For this month’s Spice Guide I’m talking all about ginger! Whilst fresh ginger is definitely something I use a lot of in my kitchen, I’m focussing on the ground version today, and I’d love to hear how you use it in your cooking too!
History of Ginger
Ginger originated in tropical rainforests of Southern Asia, and is related to turmeric, galangal and cardamom. It was exported to Europe as far back as the first century AD as part of the spice trade. It was commonly used for both cooking and medicines and became a favourite of the Romans.
Ginger can be used fresh, candied, pickled and dried, so it’s an incredibly versatile plant. Ground ginger is made by drying out fresh ginger then grinding it into a powder.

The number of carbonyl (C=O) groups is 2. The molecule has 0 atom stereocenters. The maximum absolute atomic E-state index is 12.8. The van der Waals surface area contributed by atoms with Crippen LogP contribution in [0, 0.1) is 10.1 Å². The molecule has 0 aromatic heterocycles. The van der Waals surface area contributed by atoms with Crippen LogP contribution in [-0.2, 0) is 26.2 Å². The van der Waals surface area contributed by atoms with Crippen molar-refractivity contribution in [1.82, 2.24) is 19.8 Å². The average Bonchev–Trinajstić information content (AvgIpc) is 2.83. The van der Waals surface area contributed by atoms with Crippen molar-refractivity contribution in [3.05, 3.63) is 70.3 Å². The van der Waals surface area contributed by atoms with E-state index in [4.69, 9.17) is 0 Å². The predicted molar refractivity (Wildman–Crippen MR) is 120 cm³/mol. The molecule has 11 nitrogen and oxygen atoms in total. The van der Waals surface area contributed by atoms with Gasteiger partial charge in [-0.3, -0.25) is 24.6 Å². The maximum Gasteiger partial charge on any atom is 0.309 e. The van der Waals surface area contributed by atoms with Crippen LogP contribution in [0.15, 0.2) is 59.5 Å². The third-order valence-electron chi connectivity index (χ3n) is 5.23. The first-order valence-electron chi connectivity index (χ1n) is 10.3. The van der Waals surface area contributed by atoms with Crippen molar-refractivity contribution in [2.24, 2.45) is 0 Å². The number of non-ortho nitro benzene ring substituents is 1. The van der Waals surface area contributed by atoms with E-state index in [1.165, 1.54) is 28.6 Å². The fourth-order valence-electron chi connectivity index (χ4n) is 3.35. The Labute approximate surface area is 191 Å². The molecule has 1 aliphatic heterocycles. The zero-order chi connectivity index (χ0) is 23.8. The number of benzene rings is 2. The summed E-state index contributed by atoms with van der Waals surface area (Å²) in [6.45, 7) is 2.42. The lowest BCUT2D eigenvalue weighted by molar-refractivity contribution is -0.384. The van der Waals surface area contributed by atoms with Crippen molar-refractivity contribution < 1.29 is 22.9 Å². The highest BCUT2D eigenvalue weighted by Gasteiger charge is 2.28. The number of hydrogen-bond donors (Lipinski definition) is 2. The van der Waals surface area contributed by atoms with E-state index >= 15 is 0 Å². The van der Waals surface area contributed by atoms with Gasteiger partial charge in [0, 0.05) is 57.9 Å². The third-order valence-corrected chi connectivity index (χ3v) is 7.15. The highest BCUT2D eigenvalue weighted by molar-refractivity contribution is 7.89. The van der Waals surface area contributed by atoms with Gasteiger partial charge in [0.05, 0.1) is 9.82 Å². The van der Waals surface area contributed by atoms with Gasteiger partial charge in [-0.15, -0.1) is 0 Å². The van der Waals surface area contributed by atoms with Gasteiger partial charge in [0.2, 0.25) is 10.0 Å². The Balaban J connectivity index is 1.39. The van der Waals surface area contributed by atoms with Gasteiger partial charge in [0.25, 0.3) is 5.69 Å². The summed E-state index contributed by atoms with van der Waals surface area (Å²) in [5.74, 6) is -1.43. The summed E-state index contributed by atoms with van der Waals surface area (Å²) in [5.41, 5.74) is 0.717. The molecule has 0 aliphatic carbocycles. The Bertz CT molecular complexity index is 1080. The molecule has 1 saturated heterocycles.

Ginger’s Flavour Profile
Ground ginger has a pungent, spicy smell and a warm, spicy flavour. It is slightly hot but also sweet, warm, and somewhat woody. The flavours of fresh and ground ginger do differ, however in some dishes they can be substituted at the ratio of approximately six to one.
Fresh ginger is a key ingredient in cuisines from many parts of the world, including India, Japan, Thailand, Vietnam, Malaysia, Greece, the Caribbean and the Middle East. Ground ginger is used in sweet foods like gingerbread, fruit pies and cookies, but is also commonly used in savoury cooking like spice rubs, tagines, curries and marinades.
Ingredients it goes well with include chocolate, chillies, nuts, cranberries, raisins, dates and figs. It’s also great with root vegetables, citrus, peaches, pears, coconut, asparagus, pumpkin, onions, beef, chicken and fish.
Common Spice Pairings
The best spices to pair it with are:
A super delicious way to use ginger in your cooking is in my Gingerbread Granola.
Or alternatively these Pear & Ginger Muffins, which use ginger in three separate ways!